Engineers from Duke University have developed an electronics-free, entirely soft robot shaped like a dragonfly that can skim across water and react to environmental conditions. 

Soft robots are a growing trend in the industry due to their versatility. Their soft parts can handle delicate objects and the soft bodies can help robots float or squeeze into tight spaces.

The soft robot is described online on March 25 in the following journal. The inspiration struck from the mind of Shyni Varghese, professor of biomedical engineering, mechanical engineeringmaterials science, and orthopaedic surgery at Duke. Vardhman Kumar, a PhD student in Varghese’s laboratory and first author of the paper commented:

“I got an email from Shyni from the airport saying she had an idea for a soft robot that uses a self-healing hydrogel that her group has invented in the past to react and move autonomously. But that was the extent of the email, and I didn’t hear from her again for days. So the idea sort of sat in limbo for a little while until I had enough free time to pursue it, and Shyni said to go for it.”

In 2012, Varghese created a self-healing hydrogel that reacts to changes in pH in a matter of seconds. Whether it be a crack in the hydrogel or two adjoining pieces “painted” with it, a change in acidity causes the hydrogel to form new bonds, which are completely reversible when the pH returns to its original levels.

Varghese’s idea was to find a way to use this hydrogel on a soft robot that could travel across water and indicate places where the pH changes. With the help of Ung Hyun Ko, a postdoctoral fellow, Kumar began designing a soft robot based on a fly. After several iterations, the shape of a dragonfly engineered with a network of interior microchannels was settled. This shape allows the soft robot to be controlled with air pressure.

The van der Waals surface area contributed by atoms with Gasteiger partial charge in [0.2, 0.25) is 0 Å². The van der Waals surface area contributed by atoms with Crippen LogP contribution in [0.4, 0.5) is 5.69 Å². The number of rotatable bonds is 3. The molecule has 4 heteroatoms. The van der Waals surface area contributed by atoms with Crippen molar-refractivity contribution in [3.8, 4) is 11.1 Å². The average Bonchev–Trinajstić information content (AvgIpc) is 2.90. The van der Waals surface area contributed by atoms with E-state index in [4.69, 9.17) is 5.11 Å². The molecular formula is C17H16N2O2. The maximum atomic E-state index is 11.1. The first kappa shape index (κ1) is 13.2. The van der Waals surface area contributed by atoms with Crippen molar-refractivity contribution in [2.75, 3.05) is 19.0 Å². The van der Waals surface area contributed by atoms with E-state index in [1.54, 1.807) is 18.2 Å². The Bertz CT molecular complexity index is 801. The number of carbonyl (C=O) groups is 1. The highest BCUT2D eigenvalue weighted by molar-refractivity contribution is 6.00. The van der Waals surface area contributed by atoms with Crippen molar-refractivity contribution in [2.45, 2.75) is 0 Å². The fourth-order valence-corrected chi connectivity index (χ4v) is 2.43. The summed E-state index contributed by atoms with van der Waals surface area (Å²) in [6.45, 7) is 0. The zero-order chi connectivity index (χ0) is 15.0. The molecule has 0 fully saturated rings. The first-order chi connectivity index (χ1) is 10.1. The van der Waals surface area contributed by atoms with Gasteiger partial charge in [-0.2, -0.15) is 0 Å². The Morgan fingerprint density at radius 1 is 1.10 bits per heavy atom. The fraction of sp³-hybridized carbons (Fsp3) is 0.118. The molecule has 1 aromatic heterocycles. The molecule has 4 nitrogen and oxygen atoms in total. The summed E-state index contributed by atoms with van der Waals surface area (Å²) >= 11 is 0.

The body of the robot was created to be about 2.25 inches long with a 1.4-inch wingspan—by pouring silicone into an aluminium mould and baking it. The team used soft lithography to create interior channels.

That’s how DraBot was born.

DraBot works by controlling the air pressure coming into its wings. Microchannels carry the air into the front wings, where it escapes through a series of holes pointed directly into the back wings. If both back wings are down DraBot goes nowhere but if both wings are up, it goes forward.

The team also designed balloon actuators under each of the back wings close to the robot’s body so that they can control it. When inflated, the balloons cause the wings to curl upward. By changing which wings are up or down, the researchers control the robot movements.

“We were happy when we were able to control DraBot, but it’s based on living things. And living things don’t just move around on their own, they react to their environment.”

Here comes the self-healing hydrogel. By painting one set of wings with the hydrogel, the researchers were able to make DraBot responsive to changes in the surrounding water’s pH. If the water becomes acidic, the front wing fuses with the back wing. Instead of travelling in a straight line, the imbalance causes the robot to spin in a circle. Once the pH returns to a normal level, the hydrogel “un-heals,” the fused wings separate, and DraBot once again becomes fully responsive to commands.

The researchers also created sponges under the wings and doped the wings with temperature-responsive materials. When the robot skims over the water with oil floating, the sponges will soak it up and change colour. And when the water becomes overly warm, DraBot’s wings change from red to yellow.

The team believe these types of measurements could play an important part in an environmental robotic sensor in the future. The team also sees many ways that they could improve their work in the future.

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